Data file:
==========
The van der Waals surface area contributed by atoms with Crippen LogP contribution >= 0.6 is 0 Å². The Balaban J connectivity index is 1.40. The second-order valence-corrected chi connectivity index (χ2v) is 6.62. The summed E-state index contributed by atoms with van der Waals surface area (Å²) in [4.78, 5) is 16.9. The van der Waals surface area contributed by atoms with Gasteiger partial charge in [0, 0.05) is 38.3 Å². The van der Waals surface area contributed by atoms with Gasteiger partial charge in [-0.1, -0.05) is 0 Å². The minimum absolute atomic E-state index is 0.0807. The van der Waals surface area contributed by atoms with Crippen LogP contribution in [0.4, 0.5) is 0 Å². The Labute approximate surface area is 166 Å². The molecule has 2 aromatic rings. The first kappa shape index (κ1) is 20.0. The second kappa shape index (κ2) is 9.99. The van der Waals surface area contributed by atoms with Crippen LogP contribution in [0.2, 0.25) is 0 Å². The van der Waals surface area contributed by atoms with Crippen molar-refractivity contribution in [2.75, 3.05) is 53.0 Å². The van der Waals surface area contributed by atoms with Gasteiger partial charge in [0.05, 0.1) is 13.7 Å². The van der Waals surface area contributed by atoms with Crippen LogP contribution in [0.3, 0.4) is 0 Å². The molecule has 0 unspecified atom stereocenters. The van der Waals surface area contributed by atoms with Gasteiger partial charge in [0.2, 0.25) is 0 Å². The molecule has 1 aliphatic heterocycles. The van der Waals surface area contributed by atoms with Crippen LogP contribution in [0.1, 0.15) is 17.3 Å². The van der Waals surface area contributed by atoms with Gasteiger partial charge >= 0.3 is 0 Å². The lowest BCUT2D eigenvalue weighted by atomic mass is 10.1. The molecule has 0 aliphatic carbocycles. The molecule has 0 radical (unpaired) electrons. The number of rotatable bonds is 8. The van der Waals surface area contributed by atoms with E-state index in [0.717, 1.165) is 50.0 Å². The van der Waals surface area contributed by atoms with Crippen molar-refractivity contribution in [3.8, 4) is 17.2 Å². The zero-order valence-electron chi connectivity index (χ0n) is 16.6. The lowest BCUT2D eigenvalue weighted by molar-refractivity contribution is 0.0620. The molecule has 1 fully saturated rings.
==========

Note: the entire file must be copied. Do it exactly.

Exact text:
The van der Waals surface area contributed by atoms with Crippen LogP contribution >= 0.6 is 0 Å². The Balaban J connectivity index is 1.40. The second-order valence-corrected chi connectivity index (χ2v) is 6.62. The summed E-state index contributed by atoms with van der Waals surface area (Å²) in [4.78, 5) is 16.9. The van der Waals surface area contributed by atoms with Gasteiger partial charge in [0, 0.05) is 38.3 Å². The van der Waals surface area contributed by atoms with Gasteiger partial charge in [-0.1, -0.05) is 0 Å². The minimum absolute atomic E-state index is 0.0807. The van der Waals surface area contributed by atoms with Crippen LogP contribution in [0.4, 0.5) is 0 Å². The Labute approximate surface area is 166 Å². The molecule has 2 aromatic rings. The first kappa shape index (κ1) is 20.0. The second kappa shape index (κ2) is 9.99. The van der Waals surface area contributed by atoms with Crippen LogP contribution in [0.2, 0.25) is 0 Å². The van der Waals surface area contributed by atoms with Crippen molar-refractivity contribution in [2.75, 3.05) is 53.0 Å². The van der Waals surface area contributed by atoms with Gasteiger partial charge in [0.05, 0.1) is 13.7 Å². The van der Waals surface area contributed by atoms with Crippen LogP contribution in [0.3, 0.4) is 0 Å². The molecule has 0 unspecified atom stereocenters. The van der Waals surface area contributed by atoms with Gasteiger partial charge in [0.2, 0.25) is 0 Å². The molecule has 1 aliphatic heterocycles. The van der Waals surface area contributed by atoms with Crippen LogP contribution in [0.1, 0.15) is 17.3 Å². The van der Waals surface area contributed by atoms with Gasteiger partial charge >= 0.3 is 0 Å². The lowest BCUT2D eigenvalue weighted by atomic mass is 10.1. The molecule has 0 aliphatic carbocycles. The molecule has 0 radical (unpaired) electrons. The number of rotatable bonds is 8. The van der Waals surface area contributed by atoms with E-state index in [0.717, 1.165) is 50.0 Å². The van der Waals surface area contributed by atoms with Crippen molar-refractivity contribution in [3.8, 4) is 17.2 Å². The zero-order valence-electron chi connectivity index (χ0n) is 16.6. The lowest BCUT2D eigenvalue weighted by molar-refractivity contribution is 0.0620. The molecule has 1 fully saturated rings.